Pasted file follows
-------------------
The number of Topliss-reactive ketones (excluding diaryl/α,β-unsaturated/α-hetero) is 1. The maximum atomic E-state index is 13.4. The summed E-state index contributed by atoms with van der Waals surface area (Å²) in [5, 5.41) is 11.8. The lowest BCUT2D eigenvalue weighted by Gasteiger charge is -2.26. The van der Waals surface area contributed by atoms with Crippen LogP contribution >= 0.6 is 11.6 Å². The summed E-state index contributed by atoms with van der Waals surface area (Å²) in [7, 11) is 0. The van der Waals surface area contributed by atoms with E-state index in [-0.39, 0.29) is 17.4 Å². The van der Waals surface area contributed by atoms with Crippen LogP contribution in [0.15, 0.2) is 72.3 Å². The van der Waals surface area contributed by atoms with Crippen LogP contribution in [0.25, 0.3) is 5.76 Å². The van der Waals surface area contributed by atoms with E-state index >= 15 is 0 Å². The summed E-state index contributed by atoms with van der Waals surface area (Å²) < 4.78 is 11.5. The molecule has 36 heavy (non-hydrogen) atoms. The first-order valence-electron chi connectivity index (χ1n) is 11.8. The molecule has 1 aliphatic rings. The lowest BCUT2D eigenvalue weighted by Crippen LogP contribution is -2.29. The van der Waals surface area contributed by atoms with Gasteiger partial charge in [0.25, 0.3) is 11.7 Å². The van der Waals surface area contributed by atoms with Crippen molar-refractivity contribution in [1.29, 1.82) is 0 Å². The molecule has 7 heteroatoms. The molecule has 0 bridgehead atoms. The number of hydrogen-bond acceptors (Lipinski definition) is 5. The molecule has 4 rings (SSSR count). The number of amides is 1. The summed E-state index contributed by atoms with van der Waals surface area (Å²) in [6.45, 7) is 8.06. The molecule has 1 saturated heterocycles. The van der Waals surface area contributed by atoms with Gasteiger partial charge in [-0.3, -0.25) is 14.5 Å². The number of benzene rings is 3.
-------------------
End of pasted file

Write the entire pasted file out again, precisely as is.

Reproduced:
The number of Topliss-reactive ketones (excluding diaryl/α,β-unsaturated/α-hetero) is 1. The maximum atomic E-state index is 13.4. The summed E-state index contributed by atoms with van der Waals surface area (Å²) in [5, 5.41) is 11.8. The lowest BCUT2D eigenvalue weighted by Gasteiger charge is -2.26. The van der Waals surface area contributed by atoms with Crippen LogP contribution >= 0.6 is 11.6 Å². The summed E-state index contributed by atoms with van der Waals surface area (Å²) in [7, 11) is 0. The van der Waals surface area contributed by atoms with E-state index in [-0.39, 0.29) is 17.4 Å². The van der Waals surface area contributed by atoms with Crippen LogP contribution in [0.15, 0.2) is 72.3 Å². The van der Waals surface area contributed by atoms with Crippen LogP contribution in [0.25, 0.3) is 5.76 Å². The van der Waals surface area contributed by atoms with E-state index >= 15 is 0 Å². The summed E-state index contributed by atoms with van der Waals surface area (Å²) < 4.78 is 11.5. The molecule has 36 heavy (non-hydrogen) atoms. The first-order valence-electron chi connectivity index (χ1n) is 11.8. The molecule has 1 aliphatic rings. The lowest BCUT2D eigenvalue weighted by Crippen LogP contribution is -2.29. The van der Waals surface area contributed by atoms with Gasteiger partial charge in [0.25, 0.3) is 11.7 Å². The van der Waals surface area contributed by atoms with Crippen molar-refractivity contribution in [1.29, 1.82) is 0 Å². The molecule has 7 heteroatoms. The molecule has 0 bridgehead atoms. The number of hydrogen-bond acceptors (Lipinski definition) is 5. The molecule has 4 rings (SSSR count). The number of amides is 1. The summed E-state index contributed by atoms with van der Waals surface area (Å²) in [6.45, 7) is 8.06. The molecule has 1 saturated heterocycles. The van der Waals surface area contributed by atoms with Gasteiger partial charge in [-0.3, -0.25) is 14.5 Å². The number of benzene rings is 3.